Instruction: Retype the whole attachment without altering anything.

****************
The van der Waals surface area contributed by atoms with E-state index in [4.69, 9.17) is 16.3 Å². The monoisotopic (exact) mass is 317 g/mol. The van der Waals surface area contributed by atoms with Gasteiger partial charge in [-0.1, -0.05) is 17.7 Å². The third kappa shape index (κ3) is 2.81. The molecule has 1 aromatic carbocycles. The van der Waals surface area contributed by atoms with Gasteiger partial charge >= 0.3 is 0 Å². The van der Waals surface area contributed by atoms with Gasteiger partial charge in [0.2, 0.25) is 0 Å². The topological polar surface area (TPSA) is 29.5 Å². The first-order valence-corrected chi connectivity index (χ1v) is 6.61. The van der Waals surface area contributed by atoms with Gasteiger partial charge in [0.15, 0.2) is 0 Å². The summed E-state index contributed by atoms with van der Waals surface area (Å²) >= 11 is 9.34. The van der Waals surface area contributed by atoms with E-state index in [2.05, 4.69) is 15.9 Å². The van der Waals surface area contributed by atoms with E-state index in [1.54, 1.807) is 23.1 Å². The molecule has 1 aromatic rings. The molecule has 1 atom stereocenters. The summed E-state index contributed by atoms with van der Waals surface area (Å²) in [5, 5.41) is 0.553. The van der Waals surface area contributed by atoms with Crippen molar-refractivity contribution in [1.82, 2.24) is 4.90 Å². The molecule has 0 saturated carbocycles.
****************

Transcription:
The van der Waals surface area contributed by atoms with E-state index in [4.69, 9.17) is 16.3 Å². The monoisotopic (exact) mass is 317 g/mol. The van der Waals surface area contributed by atoms with Gasteiger partial charge in [-0.1, -0.05) is 17.7 Å². The third kappa shape index (κ3) is 2.81. The molecule has 1 aromatic carbocycles. The van der Waals surface area contributed by atoms with Gasteiger partial charge >= 0.3 is 0 Å². The van der Waals surface area contributed by atoms with Gasteiger partial charge in [0.2, 0.25) is 0 Å². The topological polar surface area (TPSA) is 29.5 Å². The first-order valence-corrected chi connectivity index (χ1v) is 6.61. The van der Waals surface area contributed by atoms with Gasteiger partial charge in [0.15, 0.2) is 0 Å². The summed E-state index contributed by atoms with van der Waals surface area (Å²) >= 11 is 9.34. The van der Waals surface area contributed by atoms with E-state index in [2.05, 4.69) is 15.9 Å². The van der Waals surface area contributed by atoms with E-state index in [1.54, 1.807) is 23.1 Å². The molecule has 1 aromatic rings. The molecule has 1 atom stereocenters. The summed E-state index contributed by atoms with van der Waals surface area (Å²) in [5, 5.41) is 0.553. The van der Waals surface area contributed by atoms with Crippen molar-refractivity contribution in [1.82, 2.24) is 4.90 Å². The molecule has 0 saturated carbocycles.